Lens review

Sigma A 28 mm f/1.4 DG HSM

21 January 2019
Arkadiusz Olech

11. Summary


  • solid and stylish casing,
  • sensational image quality in frame centre,
  • very good image quality on the edge of the APS-C/DX sensor,
  • good image quality on the edge of full frame,
  • lack of problems with longitudinal chromatic aberration,
  • slight lateral chromatic aberration,
  • imperceptible distortion, with the lowest result in this class of equipment,
  • sensible coma correction,
  • very low astigmatism,
  • slight vignetting on the APS-C/DX sensor,
  • nice out-of-focus areas,
  • silent autofocus.


  • very high vignetting at the maximum relative aperture on full frame,
  • performance against bright light leaves a bit to be desired.

The launch of the Sigma A 28 mm f/1.4 DG HSM was an interesting even, concerning a very demanding segment with fierce competition. First of all, the Sigma has serious rivals among its own Art line, like very well made A 1.4/24 and 1.4/35 models. The new Sigma lens is better than them but also more expensive and bigger – after all, you get nothing for nothing… Still if somebody couldn’t make up their mind, what to buy, the 24 mm or the 35 mm, now might choose the 28 mm instrument and enjoy the best image quality of all three.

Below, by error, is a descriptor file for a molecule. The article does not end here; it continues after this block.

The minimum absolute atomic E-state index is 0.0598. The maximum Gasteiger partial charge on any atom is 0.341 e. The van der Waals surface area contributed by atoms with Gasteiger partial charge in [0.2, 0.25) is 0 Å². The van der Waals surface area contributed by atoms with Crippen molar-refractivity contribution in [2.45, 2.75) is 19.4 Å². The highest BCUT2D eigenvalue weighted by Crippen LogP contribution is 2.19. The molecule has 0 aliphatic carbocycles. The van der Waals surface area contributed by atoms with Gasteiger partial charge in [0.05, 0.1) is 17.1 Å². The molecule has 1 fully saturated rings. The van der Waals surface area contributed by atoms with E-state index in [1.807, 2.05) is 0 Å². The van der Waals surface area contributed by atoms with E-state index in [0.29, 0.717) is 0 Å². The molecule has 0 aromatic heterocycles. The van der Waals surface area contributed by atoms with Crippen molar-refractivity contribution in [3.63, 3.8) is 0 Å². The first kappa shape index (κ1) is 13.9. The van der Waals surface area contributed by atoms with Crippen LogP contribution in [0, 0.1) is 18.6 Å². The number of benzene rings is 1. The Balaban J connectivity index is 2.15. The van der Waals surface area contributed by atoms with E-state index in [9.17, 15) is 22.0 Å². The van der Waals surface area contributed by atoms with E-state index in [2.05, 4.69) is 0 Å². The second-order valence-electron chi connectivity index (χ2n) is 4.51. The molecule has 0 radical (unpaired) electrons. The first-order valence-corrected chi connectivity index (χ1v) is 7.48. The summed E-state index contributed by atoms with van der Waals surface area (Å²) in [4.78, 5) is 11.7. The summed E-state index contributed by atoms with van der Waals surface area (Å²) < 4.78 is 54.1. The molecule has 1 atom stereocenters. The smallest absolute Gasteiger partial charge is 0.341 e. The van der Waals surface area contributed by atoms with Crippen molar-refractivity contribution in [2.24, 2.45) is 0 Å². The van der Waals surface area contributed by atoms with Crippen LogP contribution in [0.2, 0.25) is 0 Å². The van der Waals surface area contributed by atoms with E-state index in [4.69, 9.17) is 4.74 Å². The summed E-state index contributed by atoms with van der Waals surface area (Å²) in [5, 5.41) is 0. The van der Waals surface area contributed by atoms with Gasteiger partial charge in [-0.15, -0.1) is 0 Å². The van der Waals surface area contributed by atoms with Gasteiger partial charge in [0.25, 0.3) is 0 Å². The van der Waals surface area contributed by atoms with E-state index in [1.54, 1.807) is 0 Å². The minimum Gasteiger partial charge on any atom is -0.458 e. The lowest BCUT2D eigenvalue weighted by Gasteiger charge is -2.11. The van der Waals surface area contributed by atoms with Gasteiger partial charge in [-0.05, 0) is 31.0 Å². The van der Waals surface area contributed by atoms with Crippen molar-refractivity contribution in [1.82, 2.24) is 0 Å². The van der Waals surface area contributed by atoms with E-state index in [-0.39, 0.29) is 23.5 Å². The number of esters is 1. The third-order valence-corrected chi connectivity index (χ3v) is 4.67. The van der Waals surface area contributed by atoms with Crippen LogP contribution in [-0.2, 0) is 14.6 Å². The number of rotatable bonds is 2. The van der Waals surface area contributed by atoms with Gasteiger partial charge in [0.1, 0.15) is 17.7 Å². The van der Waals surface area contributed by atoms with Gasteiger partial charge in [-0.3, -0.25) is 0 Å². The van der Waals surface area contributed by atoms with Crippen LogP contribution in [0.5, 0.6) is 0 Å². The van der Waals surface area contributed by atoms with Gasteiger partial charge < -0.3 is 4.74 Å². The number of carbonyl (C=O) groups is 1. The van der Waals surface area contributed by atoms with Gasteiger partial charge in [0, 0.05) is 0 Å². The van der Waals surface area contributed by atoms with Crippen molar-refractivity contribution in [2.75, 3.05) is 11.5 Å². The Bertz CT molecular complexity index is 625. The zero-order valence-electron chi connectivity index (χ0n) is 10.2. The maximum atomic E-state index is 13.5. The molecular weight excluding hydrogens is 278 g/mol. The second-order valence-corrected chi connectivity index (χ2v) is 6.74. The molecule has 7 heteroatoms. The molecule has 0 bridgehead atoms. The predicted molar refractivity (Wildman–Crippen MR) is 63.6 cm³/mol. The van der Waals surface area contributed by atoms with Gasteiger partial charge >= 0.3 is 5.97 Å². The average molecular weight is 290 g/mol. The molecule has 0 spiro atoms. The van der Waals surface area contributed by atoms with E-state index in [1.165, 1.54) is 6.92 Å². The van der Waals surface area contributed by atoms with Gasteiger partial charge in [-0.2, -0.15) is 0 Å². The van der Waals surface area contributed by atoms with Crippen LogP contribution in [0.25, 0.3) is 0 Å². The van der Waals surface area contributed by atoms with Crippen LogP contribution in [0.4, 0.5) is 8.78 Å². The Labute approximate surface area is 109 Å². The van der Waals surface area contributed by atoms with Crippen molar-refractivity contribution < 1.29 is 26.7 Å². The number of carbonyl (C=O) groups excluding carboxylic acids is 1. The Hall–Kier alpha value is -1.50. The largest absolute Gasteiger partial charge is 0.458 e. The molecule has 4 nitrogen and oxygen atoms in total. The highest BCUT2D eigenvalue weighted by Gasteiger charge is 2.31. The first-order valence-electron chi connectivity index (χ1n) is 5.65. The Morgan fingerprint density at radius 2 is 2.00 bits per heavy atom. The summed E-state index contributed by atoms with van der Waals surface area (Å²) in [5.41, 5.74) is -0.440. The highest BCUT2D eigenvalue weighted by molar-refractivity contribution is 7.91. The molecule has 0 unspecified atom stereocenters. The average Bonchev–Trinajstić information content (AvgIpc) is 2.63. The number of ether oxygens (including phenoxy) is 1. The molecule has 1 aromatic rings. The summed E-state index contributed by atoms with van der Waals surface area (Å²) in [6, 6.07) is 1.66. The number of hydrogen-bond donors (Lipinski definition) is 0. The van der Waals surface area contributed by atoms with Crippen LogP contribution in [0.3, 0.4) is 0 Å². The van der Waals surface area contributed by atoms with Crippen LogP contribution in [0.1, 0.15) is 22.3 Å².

When it comes to rivals produced by other companies the new Sigma doesn’t have it easy either. In this segment the Otus 1.4/28 manufactured by the Zeiss is a kind of show of force. Apart from that, the Nikkor AF-S 28 mm f/1.4G ED happens to be one of the most successful launches of the Nikon in recent years. As a result this trio of lenses performed neck and neck in particular categories, often winning by a hair’s breadth. The competition was won slightly by the Otus but you have to remember its physical dimensions and the price, currently amounting to almost $5000. The well-done Nikkor is not cheap either; if you want to buy it you have to spend nearly $2000. Compared to that the Sigma, with a price tag of less than $1400, seems to be a real bargain; mind you, it occupies a very favourable second place, even though we admit its advantage over the more expensive Nikkor was really slight.

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Finally one more remark. The tested model was launched along with the Sigma A 40 mm f/1.4 DG HSM, a lens optically outstanding but really big and heavy. I’ve been wondering why Sigma didn’t reduce physical dimensions of the 40 mm device and they clearly did the opposite in the case of the noticeably smaller 28 mm lens. A 1.4/28 instrument is much more difficult to design than a 1.4/40; it would be only natural to expect that the former would be bigger and heavier than the latter, in order to avoid too many compromises. Sigma decided to optimize weight and dimensions of the 28 mm lens to a certain point and produced an optically weaker instrument than the outstanding 40 mm.